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01.11.2017 | Halya Coynash

Beating up Crimean Tatar activists is OK in occupied Crimea, demonstrating contempt for the assailants a ’crime’

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24-year-old Shevket Razzakov is facing criminal charges in Russian-occupied Crimea for spitting at a Russian National Guard sniper during the armed search of another Crimean Tatar.  An ‘ethical assessment’ has been ordered of the young man’s action.  There has been no investigation, ethical or otherwise of the behaviour of the officers involved in beating up peaceful activists and hospitalizing one of them during the events that day.

On April 13 this year a huge number of armed and masked officers turned up at the homes of Midat Muzhdabaev and Seydamet Mustafaev from two adjacent districts of Bakhchysarai.  This was a major operation in intimidation with the ‘normal’ police and OMON riot police accompanied by members of the Russian national guard, or ‘Rosgvardiya’, the formation created by presidential decree in April 2016, and widely viewed as President Vladimir Putin’s own “personal army” aimed at quelling unrest.  They were masked and had machine guns with which they fired warning shots in the air, as well as batons which they used against other Crimean Tatars who gathered to show solidarity.  One of the witnesses reported that the officers had deliberately struck the faces of people wearing glasses, and one of the people needed hospitalization after being beaten with batons. 

As well as the gratuitous use of violence against totally peaceful people gathered, including men of fairly advanced age, there were also multiple procedural infringements.  Lawyer Edem Semedlyaev reported that he had been prevented from entering while the searches, described as ‘inspections’ (обследование) were underway, and entire suburbs were effectively blocked off.

Such measures may be legitimate where dangerous criminals are at bay.  This was not the situation here.  Muzhabaev was eventually jailed for 3 days, Mustafaev for 12, both for alleged ‘propaganda of extremism’ under article 20.3 of Russia’s code of administrative offences.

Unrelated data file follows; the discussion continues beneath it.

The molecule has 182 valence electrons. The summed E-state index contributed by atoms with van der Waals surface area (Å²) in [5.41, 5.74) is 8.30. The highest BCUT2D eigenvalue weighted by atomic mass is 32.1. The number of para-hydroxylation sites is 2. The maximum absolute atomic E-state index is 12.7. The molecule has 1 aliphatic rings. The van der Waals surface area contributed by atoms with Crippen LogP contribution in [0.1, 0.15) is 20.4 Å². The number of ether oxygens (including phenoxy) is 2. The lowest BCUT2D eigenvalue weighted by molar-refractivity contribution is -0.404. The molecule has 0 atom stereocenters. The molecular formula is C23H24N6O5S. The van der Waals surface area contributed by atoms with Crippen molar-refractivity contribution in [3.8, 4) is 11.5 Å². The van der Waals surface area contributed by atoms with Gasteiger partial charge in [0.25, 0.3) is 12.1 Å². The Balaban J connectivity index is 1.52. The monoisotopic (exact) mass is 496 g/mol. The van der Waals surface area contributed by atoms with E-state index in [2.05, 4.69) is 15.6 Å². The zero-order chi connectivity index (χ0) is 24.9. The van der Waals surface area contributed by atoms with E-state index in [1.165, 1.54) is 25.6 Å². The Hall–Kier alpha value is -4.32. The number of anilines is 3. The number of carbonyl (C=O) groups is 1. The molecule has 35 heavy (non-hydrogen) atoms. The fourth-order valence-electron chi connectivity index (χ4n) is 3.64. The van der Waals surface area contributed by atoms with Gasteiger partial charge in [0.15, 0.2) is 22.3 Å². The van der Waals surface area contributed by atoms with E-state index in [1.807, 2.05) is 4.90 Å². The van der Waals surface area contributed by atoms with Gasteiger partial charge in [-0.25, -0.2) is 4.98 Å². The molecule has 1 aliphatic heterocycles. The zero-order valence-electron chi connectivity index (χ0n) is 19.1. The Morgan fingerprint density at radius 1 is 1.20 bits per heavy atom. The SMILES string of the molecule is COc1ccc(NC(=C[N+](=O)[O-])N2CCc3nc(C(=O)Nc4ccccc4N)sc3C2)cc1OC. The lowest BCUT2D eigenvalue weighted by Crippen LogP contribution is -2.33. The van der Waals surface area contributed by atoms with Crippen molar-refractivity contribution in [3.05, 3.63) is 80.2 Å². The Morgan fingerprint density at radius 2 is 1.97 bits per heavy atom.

Four men were detained  while standing peacefully outside Mustafaev’s home, with shots then fired in the air and batons used against the men.  Two other men – Ametkhan Umerov and Aziz Azizov – were first chased and then detained.  In the police station, they were threatened, insulted and prevented from seeing a lawyer.

Umerov was later released, however Azizov was jailed for 7 days, as was Mustafa Abduramanov.  Remzi Zudiyev, whose daughter speaks of serious health concerns for her father, was jailed for 3 days, Eskender Memetov for 2 days, while Shevket Abduramanov, Mustafa’s father, was fined 10 thousand roubles.

The ‘court hearings’ in the case of the two Abduramanovs were held without lawyers, despite the men’s request for legal representation.  According to Elvina Semedlyaeva, the men were told that the ‘court’ had the right to try them without lawyers.  Semedlyaev and his colleague Lilia Gemedzhy were effectively lied to and while they were in court over Mustafaev and Muzhdabaev, all other five men, detained for showing solidarity, were jailed or fined without a lawyer present.

Attempts to file formal complaints about the violence used and to appeal the sentences have proven futile, as is virtually always the case in courts under Russian occupation.

Now one of the young men who came to show solidarity is facing criminal charges.  Shevket Razzakov is accused of ‘publicly insulting a representative of the authorities’ under Article 319 of Russia’s criminal code.  He is supposed to have spat at a Russian Guard sniper and is also accused of using foul language about him. 

Once again there were infringements of his rights.  Lawyer Emil Kurbedinov reports that the young man was tricked into appearing at the so-called Investigative Committee on October 27.  He was supposed to be summoned as a witness, and did not seek legal advice, only to find when he got there that he was handed criminal charges.  The ‘investigator’ also announced that he intended to interrogate him on video, with a lawyer he appointed being presented.  Razzakov fortunately refused and was released, under a signed undertaking not to leave the area.  The charge could result in a sentence of up to one year’s community work.

Kurbedinov’s comment can only be seconded: “If you spat, then answer for it!  Torture, fabricate criminal proceedings, hand down unjust sentences, abduct, illegally arrest people and you’ll be covered” 

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